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5.25.2018

Pediatric Neurosurgeon Dr. Sanjiv Bhatia Passes Away

Sanjiv Bhatia, M.D., associate professor of clinical neurological surgery, passed away early Thursday morning, May 24.

Bhatia was a prominent pediatric neurosurgeon who joined the faculty of the University of Miami Miller School of Medicine in 2004 and has since practiced at both Jackson Memorial Hospital’s Holtz Children’s Hospital and at Nicklaus Children’s Hospital (NCH).

At both institutions, he focused his skills on the management of intractable epilepsy, brain tumors, vascular malformations, spinal dysraphism, neuroendoscopy in the surgical management of hydrocephalus and intracranial arachnoid cysts, pediatric peripheral nerve injuries including brachial plexus injuries, and congenital malformations of the central nervous system such as spinal bifida. He has published extensively on the neurosurgical management of epilepsy in children.

After graduating from the prestigious All India Institute of Medical Sciences in New Delhi, India, in 1980, Bhatia completed his residency in neurosurgery from the same Institute in 1986 and was an assistant professor until 1992. He subsequently joined the National Institutes of Health in Bethesda, Maryland, for two years. During this period, he focused his research on the role of MR and PET imaging in the evaluation and surgical treatment of epilepsy. Upon completion of his research, Dr. Bhatia joined the Boston University School of Medicine. He later joined the Boston VA Medical Center as a neurosurgery staff attending physician from 1996 to 2000.

Bhatia then joined the residency program at the University of Miami/Jackson Memorial Hospital in July 2000, completing his second residency in neurological surgery in only four years. He completed fellowships in vascular and skull base surgery, as well as pediatric neurosurgery before joining the UM faculty.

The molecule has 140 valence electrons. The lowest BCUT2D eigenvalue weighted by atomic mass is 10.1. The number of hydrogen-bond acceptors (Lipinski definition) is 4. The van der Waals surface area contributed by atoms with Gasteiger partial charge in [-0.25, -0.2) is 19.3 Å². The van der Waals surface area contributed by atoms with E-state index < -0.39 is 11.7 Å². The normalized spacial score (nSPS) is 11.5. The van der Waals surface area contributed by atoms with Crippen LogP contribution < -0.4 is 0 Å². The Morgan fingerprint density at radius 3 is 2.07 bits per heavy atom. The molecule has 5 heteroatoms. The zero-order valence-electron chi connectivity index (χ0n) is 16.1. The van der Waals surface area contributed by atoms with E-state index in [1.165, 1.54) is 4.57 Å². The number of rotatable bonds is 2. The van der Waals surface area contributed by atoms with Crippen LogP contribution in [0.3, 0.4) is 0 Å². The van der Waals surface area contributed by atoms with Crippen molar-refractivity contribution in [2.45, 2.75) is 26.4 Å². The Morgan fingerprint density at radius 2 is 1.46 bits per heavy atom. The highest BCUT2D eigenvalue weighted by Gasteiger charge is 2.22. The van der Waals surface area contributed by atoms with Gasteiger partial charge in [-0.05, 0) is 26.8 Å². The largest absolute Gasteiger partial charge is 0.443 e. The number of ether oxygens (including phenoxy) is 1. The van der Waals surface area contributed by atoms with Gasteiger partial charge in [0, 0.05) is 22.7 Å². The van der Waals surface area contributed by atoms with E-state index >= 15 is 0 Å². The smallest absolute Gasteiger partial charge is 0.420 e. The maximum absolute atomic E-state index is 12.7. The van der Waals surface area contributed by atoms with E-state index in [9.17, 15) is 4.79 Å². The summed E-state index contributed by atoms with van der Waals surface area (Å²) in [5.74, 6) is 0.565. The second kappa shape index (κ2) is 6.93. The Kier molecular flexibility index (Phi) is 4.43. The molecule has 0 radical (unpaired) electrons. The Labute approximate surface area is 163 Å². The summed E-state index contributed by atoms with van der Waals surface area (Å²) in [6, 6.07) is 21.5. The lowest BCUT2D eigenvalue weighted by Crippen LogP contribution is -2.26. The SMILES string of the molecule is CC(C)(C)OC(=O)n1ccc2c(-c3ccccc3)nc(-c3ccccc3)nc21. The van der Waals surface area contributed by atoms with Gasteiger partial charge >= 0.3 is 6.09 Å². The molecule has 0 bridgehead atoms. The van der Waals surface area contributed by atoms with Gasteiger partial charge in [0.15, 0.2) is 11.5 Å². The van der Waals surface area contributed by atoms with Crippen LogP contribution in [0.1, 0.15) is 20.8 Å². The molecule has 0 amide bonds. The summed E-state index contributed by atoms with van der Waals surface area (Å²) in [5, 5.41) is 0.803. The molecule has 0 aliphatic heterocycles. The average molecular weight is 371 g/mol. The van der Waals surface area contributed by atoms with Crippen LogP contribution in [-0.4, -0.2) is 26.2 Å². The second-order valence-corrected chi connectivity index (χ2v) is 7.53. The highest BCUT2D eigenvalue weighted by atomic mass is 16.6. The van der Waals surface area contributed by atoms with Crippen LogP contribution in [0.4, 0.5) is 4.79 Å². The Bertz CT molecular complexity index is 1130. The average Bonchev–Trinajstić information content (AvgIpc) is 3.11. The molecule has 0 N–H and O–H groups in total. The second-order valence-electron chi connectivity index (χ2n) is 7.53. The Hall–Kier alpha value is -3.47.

At the time of his passing, he served as chief of the Department of Surgery and director of the operating room at NCH. He also served as the fellowship director and attracted some of the top North American candidates seeking fellowship training in pediatric neurosurgery, as well as legions of international observers who sought to be in his presence.

Bhatia was incredibly proud of his family, including his wife, Rita Bhatia, M.D., a distinguished and accomplished UM neuroradiologist who is associate professor of clinical radiology. His eldest son, Ritwik Bhatia, M.D., and his daughter-in-law, Monisha Bhatia, M.D., J.D., M.P.H., just graduated from Vanderbilt University School of Medicine and will start neurology and internal medicine residencies at UM/Jackson this summer. His youngest son, Shovan Bhatia, graduated from Ransom Everglades High School and will be enrolling at the Georgia Institute of Technology this fall, where he will study mechanical engineering and participate in the Global Leadership program.

“Sanjiv was a brilliant neurosurgeon and dedicated to his profession providing excellent neurosurgical treatment for the children of South Florida,” said Allan D. Levi, M.D., Ph.D., professor and chairman of the Department of Neurosurgery. “He was also an advocate for providing first-class neurosurgical care to developing countries, frequently traveling to fulfill that mission.”

On a volunteer basis, Bhatia frequently traveled to Haiti along with colleagues, trainees and family to perform neurosurgical procedures on hydrocephalic children at Bernard Mevs Hospital. He was revered in India and taught the latest pediatric neurosurgical techniques to his colleagues.

Levi said, “Sanjiv was an exceptional teacher, surgeon, and a beloved friend to many of us at the medical center and he will be dearly missed.”

An open house is being held in remembrance on Saturday, May 26, from 10:30 a.m. to noon, at the Van Orsdel Family Funeral Chapels & Crematory, 3333 NE 2nd Avenue, in Miami.

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